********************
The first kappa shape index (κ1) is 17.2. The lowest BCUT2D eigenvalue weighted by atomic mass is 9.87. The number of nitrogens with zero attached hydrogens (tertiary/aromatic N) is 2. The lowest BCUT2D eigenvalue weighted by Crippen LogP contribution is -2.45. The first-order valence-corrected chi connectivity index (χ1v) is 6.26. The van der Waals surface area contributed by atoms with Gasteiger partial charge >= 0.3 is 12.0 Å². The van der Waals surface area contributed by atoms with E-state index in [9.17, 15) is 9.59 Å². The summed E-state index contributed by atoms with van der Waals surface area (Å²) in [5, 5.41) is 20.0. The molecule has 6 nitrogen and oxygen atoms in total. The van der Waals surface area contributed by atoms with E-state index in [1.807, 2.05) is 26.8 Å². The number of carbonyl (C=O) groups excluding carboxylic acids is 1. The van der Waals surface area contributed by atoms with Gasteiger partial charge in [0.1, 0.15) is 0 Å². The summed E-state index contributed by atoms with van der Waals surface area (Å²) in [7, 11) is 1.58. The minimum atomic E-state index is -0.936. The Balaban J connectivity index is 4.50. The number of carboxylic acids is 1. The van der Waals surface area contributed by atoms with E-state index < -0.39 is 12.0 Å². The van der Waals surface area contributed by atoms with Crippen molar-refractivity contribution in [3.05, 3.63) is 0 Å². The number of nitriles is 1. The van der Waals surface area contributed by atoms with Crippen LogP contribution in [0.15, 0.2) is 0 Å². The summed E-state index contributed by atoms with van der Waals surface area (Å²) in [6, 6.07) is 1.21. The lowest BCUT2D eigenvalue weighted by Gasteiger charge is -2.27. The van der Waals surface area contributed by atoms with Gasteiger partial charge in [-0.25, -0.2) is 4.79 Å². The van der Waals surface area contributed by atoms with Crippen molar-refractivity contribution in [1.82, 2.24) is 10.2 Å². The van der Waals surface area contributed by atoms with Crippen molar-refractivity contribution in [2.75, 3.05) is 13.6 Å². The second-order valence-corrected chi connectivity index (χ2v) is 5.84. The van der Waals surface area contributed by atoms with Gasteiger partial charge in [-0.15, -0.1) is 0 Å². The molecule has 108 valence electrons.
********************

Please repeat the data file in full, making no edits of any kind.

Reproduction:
The first kappa shape index (κ1) is 17.2. The lowest BCUT2D eigenvalue weighted by atomic mass is 9.87. The number of nitrogens with zero attached hydrogens (tertiary/aromatic N) is 2. The lowest BCUT2D eigenvalue weighted by Crippen LogP contribution is -2.45. The first-order valence-corrected chi connectivity index (χ1v) is 6.26. The van der Waals surface area contributed by atoms with Gasteiger partial charge >= 0.3 is 12.0 Å². The van der Waals surface area contributed by atoms with E-state index in [9.17, 15) is 9.59 Å². The summed E-state index contributed by atoms with van der Waals surface area (Å²) in [5, 5.41) is 20.0. The molecule has 6 nitrogen and oxygen atoms in total. The van der Waals surface area contributed by atoms with E-state index in [1.807, 2.05) is 26.8 Å². The number of carbonyl (C=O) groups excluding carboxylic acids is 1. The van der Waals surface area contributed by atoms with Gasteiger partial charge in [0.1, 0.15) is 0 Å². The summed E-state index contributed by atoms with van der Waals surface area (Å²) in [7, 11) is 1.58. The minimum atomic E-state index is -0.936. The Balaban J connectivity index is 4.50. The number of carboxylic acids is 1. The van der Waals surface area contributed by atoms with E-state index < -0.39 is 12.0 Å². The van der Waals surface area contributed by atoms with Crippen molar-refractivity contribution in [3.05, 3.63) is 0 Å². The number of nitriles is 1. The van der Waals surface area contributed by atoms with Crippen LogP contribution in [0.15, 0.2) is 0 Å². The summed E-state index contributed by atoms with van der Waals surface area (Å²) in [6, 6.07) is 1.21. The lowest BCUT2D eigenvalue weighted by Gasteiger charge is -2.27. The van der Waals surface area contributed by atoms with Gasteiger partial charge in [-0.25, -0.2) is 4.79 Å². The van der Waals surface area contributed by atoms with Crippen molar-refractivity contribution in [1.82, 2.24) is 10.2 Å². The van der Waals surface area contributed by atoms with Crippen molar-refractivity contribution in [2.75, 3.05) is 13.6 Å². The second-order valence-corrected chi connectivity index (χ2v) is 5.84. The van der Waals surface area contributed by atoms with Gasteiger partial charge in [-0.15, -0.1) is 0 Å². The molecule has 108 valence electrons.